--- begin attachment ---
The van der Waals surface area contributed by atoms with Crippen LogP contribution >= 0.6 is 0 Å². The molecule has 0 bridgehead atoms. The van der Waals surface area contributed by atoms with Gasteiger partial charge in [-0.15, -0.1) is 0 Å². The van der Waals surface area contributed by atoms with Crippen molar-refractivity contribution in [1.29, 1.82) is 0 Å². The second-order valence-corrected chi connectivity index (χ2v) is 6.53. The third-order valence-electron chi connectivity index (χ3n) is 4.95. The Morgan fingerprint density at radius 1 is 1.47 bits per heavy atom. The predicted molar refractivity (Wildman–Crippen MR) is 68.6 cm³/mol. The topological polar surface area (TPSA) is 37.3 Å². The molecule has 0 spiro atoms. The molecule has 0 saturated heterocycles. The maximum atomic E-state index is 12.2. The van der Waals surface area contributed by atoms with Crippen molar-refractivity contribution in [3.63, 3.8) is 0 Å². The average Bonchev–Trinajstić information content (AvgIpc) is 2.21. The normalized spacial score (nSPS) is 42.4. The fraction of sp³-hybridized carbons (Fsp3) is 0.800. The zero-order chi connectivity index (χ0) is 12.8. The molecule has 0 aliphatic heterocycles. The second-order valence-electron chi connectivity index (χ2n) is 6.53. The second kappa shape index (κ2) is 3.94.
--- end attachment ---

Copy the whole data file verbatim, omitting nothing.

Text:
The van der Waals surface area contributed by atoms with Crippen LogP contribution >= 0.6 is 0 Å². The molecule has 0 bridgehead atoms. The van der Waals surface area contributed by atoms with Gasteiger partial charge in [-0.15, -0.1) is 0 Å². The van der Waals surface area contributed by atoms with Crippen molar-refractivity contribution in [1.29, 1.82) is 0 Å². The second-order valence-corrected chi connectivity index (χ2v) is 6.53. The third-order valence-electron chi connectivity index (χ3n) is 4.95. The Morgan fingerprint density at radius 1 is 1.47 bits per heavy atom. The predicted molar refractivity (Wildman–Crippen MR) is 68.6 cm³/mol. The topological polar surface area (TPSA) is 37.3 Å². The molecule has 0 spiro atoms. The molecule has 0 saturated heterocycles. The maximum atomic E-state index is 12.2. The van der Waals surface area contributed by atoms with Crippen molar-refractivity contribution in [3.63, 3.8) is 0 Å². The average Bonchev–Trinajstić information content (AvgIpc) is 2.21. The normalized spacial score (nSPS) is 42.4. The fraction of sp³-hybridized carbons (Fsp3) is 0.800. The zero-order chi connectivity index (χ0) is 12.8. The molecule has 0 aliphatic heterocycles. The second-order valence-electron chi connectivity index (χ2n) is 6.53. The second kappa shape index (κ2) is 3.94.